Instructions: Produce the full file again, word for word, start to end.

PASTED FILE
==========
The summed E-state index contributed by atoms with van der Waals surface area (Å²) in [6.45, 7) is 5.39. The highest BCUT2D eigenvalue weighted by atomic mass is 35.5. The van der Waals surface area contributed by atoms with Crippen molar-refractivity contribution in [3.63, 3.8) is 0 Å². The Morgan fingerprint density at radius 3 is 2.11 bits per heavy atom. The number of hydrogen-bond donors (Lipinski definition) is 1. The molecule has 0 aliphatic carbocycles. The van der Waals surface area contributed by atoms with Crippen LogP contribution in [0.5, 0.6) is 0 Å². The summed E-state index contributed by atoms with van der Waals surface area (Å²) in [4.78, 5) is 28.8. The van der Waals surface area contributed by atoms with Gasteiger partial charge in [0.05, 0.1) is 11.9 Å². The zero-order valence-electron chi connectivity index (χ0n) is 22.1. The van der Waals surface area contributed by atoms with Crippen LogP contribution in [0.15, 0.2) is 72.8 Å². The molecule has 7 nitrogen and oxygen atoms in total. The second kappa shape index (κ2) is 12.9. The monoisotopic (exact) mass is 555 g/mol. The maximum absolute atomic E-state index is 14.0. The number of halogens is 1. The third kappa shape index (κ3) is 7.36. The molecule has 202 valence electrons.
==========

The summed E-state index contributed by atoms with van der Waals surface area (Å²) in [6.45, 7) is 5.39. The highest BCUT2D eigenvalue weighted by atomic mass is 35.5. The van der Waals surface area contributed by atoms with Crippen molar-refractivity contribution in [3.63, 3.8) is 0 Å². The Morgan fingerprint density at radius 3 is 2.11 bits per heavy atom. The number of hydrogen-bond donors (Lipinski definition) is 1. The molecule has 0 aliphatic carbocycles. The van der Waals surface area contributed by atoms with Crippen LogP contribution in [0.5, 0.6) is 0 Å². The summed E-state index contributed by atoms with van der Waals surface area (Å²) in [4.78, 5) is 28.8. The van der Waals surface area contributed by atoms with Gasteiger partial charge in [0.05, 0.1) is 11.9 Å². The zero-order valence-electron chi connectivity index (χ0n) is 22.1. The van der Waals surface area contributed by atoms with Crippen LogP contribution in [0.15, 0.2) is 72.8 Å². The molecule has 7 nitrogen and oxygen atoms in total. The second kappa shape index (κ2) is 12.9. The monoisotopic (exact) mass is 555 g/mol. The maximum absolute atomic E-state index is 14.0. The number of halogens is 1. The third kappa shape index (κ3) is 7.36. The molecule has 202 valence electrons.